Today, a special UN tribunal sentenced Bosnian Serb wartime leader Radovan Karadzic to 40 years in jail for crimes he committed during the Bosnian War. Karadzic was a chief architect of a Serbian campaign to eradicate Bosnia’s Muslims, leading to the deaths of 200,000 Bosnians between 1992-1995.
During a speech given on October 14, 1991, just months before the Bosnian War broke out, Karadzic warned the Bosnian parliament of the consequences of voting for independence, despite the secession of Slovenia and Croatia from the federation months earlier.
“This, what you are doing, is not good. This is the path that you want to take Bosnia and Herzegovina on, the same highway of hell and death that Slovenia and Croatia went on. Don’t think that you won’t take Bosnia and Herzegovina into hell, and the Muslim people maybe into extinction. Because the Muslim people cannot defend themselves if there is war here.”
The hell he described was already on TV screens across the Western world. While Slovenia escaped most of the fighting that consumed the rest of the fracturing Yugoslav state, Croatia did not. The war, which started in March for the Croats, had already reached its peak by the time Karadzic gave his speech. Just weeks before his speech warning against Bosnian independence, the Yugoslav navy had blockaded Croatian ports and fighting raged between Croat and Serb military units.
These weren’t the only remarks made by Karadzic advocating for violence against Bosnia’s Muslims. During his trial, a list of radio intercepts captured during the war were recited to the court. In one recording, he said “Sarajevo will be a black cauldron, where 300,000 Muslims will die. It will be a real bloodbath.” The siege of Sarajevo was the longest of a capital city in modern warfare, with the Bosnian capital besieged for over 1,400 days before a Croat-Bosnian offensive forced the Serbs from their positions overlooking the city.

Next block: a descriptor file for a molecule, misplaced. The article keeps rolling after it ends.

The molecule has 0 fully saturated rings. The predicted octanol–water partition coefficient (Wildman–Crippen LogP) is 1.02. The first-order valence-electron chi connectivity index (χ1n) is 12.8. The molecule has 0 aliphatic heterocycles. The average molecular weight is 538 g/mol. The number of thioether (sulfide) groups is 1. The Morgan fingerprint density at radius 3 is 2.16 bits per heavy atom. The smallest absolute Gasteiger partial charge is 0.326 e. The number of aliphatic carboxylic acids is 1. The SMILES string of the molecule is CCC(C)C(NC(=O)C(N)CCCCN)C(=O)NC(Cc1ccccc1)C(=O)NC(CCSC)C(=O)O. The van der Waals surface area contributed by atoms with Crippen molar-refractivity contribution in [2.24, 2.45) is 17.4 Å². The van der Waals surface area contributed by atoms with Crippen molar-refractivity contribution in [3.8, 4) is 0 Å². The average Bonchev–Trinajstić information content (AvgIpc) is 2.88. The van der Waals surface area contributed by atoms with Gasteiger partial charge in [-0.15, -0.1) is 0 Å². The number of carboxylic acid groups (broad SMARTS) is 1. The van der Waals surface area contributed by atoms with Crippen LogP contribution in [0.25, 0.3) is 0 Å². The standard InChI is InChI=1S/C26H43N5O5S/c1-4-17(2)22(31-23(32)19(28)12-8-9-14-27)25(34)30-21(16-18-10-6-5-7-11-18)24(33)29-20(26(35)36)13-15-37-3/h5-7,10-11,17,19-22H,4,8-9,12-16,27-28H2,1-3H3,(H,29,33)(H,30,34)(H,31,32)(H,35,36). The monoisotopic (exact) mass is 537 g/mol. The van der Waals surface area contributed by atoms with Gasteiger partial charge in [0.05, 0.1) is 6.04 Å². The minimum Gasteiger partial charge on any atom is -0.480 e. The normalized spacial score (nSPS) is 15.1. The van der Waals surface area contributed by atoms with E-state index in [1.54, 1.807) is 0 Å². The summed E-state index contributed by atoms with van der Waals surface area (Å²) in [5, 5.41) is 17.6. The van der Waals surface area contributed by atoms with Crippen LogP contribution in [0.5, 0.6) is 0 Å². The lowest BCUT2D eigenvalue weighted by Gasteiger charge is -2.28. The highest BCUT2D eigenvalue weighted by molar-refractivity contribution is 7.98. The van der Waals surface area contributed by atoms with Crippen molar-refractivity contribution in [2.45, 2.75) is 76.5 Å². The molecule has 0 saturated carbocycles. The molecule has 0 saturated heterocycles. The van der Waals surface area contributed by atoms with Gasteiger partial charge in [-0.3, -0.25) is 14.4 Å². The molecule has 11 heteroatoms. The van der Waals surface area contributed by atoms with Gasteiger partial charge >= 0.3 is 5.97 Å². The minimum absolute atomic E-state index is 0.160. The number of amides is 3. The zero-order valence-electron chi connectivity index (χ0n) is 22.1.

Karadzic was part of a cadre of Bosnian Serbs who were vehemently opposed to the break up of Yugoslavia. Serbs dominated the effort to keep Yugoslavia together, as the newly-formed states stopped sending conscripts to the national military and non-Serbs defected to their ethnic homelands. With the secession of Croatia and Slovenia from Yugoslavia months earlier, they wanted to ensure the same would not take place in Bosnia, whose population contained a larger Serbian minority and was located closer to Serb majority regions.
The former Bosnian Serb leader was found guilty of 10 of 11 charges laid against him, including a single count of genocide, five counts of crimes against humanity, and four counts of war crimes. The most important charge was of genocide, as it implicated Karadzic in the planning and execution of 8,000 Bosnian Muslim men and boys in Srebrenica in 1995. A key piece of evidence was another intercepted radio call, in which he said, “The time had come. I was in favour of all the decisions that we made and I support them. I ordered in verbal and written form to attack Srebrenica.”
The verdict was delivered following a five year trial and a further 18 months of deliberation before the decision was handed down by the ICTY, the special tribunal for war crimes during the break up of Yugoslavia.